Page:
Rarely do you find someone so enthusiastic and articulate about a subject that spending time with them almost wears you out. That's what you'd discover, however, after visiting Kathy and Bob Lee, Judith Gap, MT. They have almost a crusade-like affection for stewardship that's just plain inspiring. But as Bob regularly says of their efforts, "We're just having fun."
As 1996 National Cattlemen's Beef Association (NCBA) national stewardship winners, the Lee's practice what they preach. Their approach to stewardship permeates every facet of their 400-cow, 13,500-acre ranch at the base of the Big Snowy Mountains.
In The Beginning When they started building the Robert E. Ranch Company in 1967, the operation consisted of 880 acres of overgrazed, worn out pastures and hayland. Since those days the ranch has grown in size and rangeland responsibility.
"We're very fortunate. We took a raw piece of ground and had a vision to make it more functional," says Bob.
Water development has been the single most important element of the ranching operation. Since taking over, the Lees have built 13 water-storage tanks, mostly gravity fed by underground springs, which help them distribute cattle to make the best use of their grass resource.
By being able to supply fresh water - designed to draw cattle away from riparian areas - the Lees have been able to increase stocking rates and say it's led to higher weaning weights. "Cattle now go to water tanks and don't even go near the creek," Bob says. "We like to supply water in carefully positioned tanks so cattle don't walk off the pounds."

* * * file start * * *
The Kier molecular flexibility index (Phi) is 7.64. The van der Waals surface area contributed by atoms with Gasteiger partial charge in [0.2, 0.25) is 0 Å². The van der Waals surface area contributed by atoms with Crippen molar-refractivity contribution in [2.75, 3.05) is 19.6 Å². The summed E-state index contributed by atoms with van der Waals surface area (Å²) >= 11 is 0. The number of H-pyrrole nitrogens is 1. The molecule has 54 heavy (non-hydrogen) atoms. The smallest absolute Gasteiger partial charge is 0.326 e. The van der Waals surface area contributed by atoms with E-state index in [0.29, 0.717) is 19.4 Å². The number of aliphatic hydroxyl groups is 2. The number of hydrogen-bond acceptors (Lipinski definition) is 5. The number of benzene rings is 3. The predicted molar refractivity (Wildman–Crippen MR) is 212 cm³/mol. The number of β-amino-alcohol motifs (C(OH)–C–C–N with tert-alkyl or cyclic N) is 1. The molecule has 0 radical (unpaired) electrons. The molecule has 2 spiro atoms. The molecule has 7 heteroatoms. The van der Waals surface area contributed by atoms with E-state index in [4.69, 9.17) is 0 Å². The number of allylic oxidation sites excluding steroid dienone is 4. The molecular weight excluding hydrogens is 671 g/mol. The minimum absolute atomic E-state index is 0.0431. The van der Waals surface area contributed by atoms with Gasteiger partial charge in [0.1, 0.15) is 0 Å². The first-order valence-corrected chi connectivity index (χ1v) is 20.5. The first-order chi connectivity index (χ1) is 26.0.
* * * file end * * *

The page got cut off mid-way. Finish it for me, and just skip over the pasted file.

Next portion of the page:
The Lees' Angus cows are now weaning calves 250 lbs. heavier than when they first purchased the ranch. However, implanting and improved genetics play an important role, too.
After developing water sources, the Lees redesigned pastures to make optimal use of rangeland. "Distribution of cattle is the name of the game," Bob says. "It takes 10 dimes to make a dollar and managing each of those 10 dimes toward that end goal of being sustainable and taking care of resources is what it's all about."
The Lees' "10 Dimes In A Dollar"
* Set short- and long-term goals that are achievable.
* Actively measure and monitor all aspects of the ranch.
* Work within environmental limitations rather than against them.
* Establish lowest acceptable standards of the rangeland.
* Use grazing strategies that enhance water and riparian areas.
* Closely monitor wintering costs, striving for lowest cost without sacrificing performance.
* Involve agencies and organizations that provide off-ranch information (NRCS, MSU Extension Service, etc.).
* Work to maintain a solid reputation and produce a quality product.
* Work together with family to ensure both economic and social sustainability on the ranch.
* Strive to ensure the ranch will be passed to the next generation.
Ultimately, the Lees range enhancement program has meant dividing 15 pastures into 24 that are in a constant rotation system. Never are pastures left dormant for an entire year. Nor, are any pastures on their central Montana ranch ever grazed season long. "Some pastures are allowed to go to seed. Then we turn cows in and they stomp the seed into the ground. It's a little thing, but it works," says Bob.
"Eventually, we may split more of our pastures," says Bob. "We're starting to use more high-tensile electric fence. It costs one-fourth of what regular four-wire steel fence costs. Cattle respect it and we're getting along fine." To save money, the Lees use old 111/44-in. fiberglass oil well sucker rods for electric fence posts.
Watch For Weeds The Lees constantly strive to stop weed encroachment. In fact, they're able to keep weeds in check by their non-stop "windshield survey" of rangeland. When weeds are identified, they hand spray. "We also take notes on our range conditions and try to figure out what we can do better. It's hard to know where you're going if you don't know where you've been," Bob says. "We want grass growing, not bare spots. If it's bare, mother nature will put something there that we don't want."
To help monitor their forage base, the Lees regularly photograph areas of the ranch to check grass growth, weeds and riparian areas. That helps them analyze conditions and make better management decisions.